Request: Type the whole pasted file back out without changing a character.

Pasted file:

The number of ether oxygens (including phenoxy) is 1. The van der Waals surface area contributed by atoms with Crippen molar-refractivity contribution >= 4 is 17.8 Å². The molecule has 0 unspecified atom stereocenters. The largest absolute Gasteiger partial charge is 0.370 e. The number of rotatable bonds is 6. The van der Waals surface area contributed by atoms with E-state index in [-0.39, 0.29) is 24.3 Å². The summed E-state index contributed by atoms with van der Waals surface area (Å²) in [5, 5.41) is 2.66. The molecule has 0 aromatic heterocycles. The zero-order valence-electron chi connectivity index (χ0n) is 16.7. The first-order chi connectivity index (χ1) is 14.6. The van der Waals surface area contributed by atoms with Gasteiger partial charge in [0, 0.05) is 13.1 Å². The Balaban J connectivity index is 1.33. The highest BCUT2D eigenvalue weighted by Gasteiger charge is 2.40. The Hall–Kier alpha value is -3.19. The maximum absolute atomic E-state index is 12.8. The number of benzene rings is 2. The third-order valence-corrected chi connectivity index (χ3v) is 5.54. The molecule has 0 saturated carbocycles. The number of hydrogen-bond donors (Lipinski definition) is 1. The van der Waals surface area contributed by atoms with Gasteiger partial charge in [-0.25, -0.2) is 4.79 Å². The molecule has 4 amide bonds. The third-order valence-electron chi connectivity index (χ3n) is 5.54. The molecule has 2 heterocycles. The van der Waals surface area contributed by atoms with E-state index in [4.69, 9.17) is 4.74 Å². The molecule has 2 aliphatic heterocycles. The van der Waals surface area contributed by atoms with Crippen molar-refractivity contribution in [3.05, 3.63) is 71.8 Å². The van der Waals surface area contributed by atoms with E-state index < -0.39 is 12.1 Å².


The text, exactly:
The number of ether oxygens (including phenoxy) is 1. The van der Waals surface area contributed by atoms with Crippen molar-refractivity contribution >= 4 is 17.8 Å². The molecule has 0 unspecified atom stereocenters. The largest absolute Gasteiger partial charge is 0.370 e. The number of rotatable bonds is 6. The van der Waals surface area contributed by atoms with E-state index in [-0.39, 0.29) is 24.3 Å². The summed E-state index contributed by atoms with van der Waals surface area (Å²) in [5, 5.41) is 2.66. The molecule has 0 aromatic heterocycles. The zero-order valence-electron chi connectivity index (χ0n) is 16.7. The first-order chi connectivity index (χ1) is 14.6. The van der Waals surface area contributed by atoms with Gasteiger partial charge in [0, 0.05) is 13.1 Å². The Balaban J connectivity index is 1.33. The highest BCUT2D eigenvalue weighted by Gasteiger charge is 2.40. The Hall–Kier alpha value is -3.19. The maximum absolute atomic E-state index is 12.8. The number of benzene rings is 2. The third-order valence-corrected chi connectivity index (χ3v) is 5.54. The molecule has 0 saturated carbocycles. The number of hydrogen-bond donors (Lipinski definition) is 1. The van der Waals surface area contributed by atoms with Gasteiger partial charge in [-0.25, -0.2) is 4.79 Å². The molecule has 4 amide bonds. The third-order valence-electron chi connectivity index (χ3n) is 5.54. The molecule has 2 heterocycles. The van der Waals surface area contributed by atoms with E-state index in [4.69, 9.17) is 4.74 Å². The molecule has 2 aliphatic heterocycles. The van der Waals surface area contributed by atoms with Crippen molar-refractivity contribution in [3.05, 3.63) is 71.8 Å². The van der Waals surface area contributed by atoms with E-state index < -0.39 is 12.1 Å².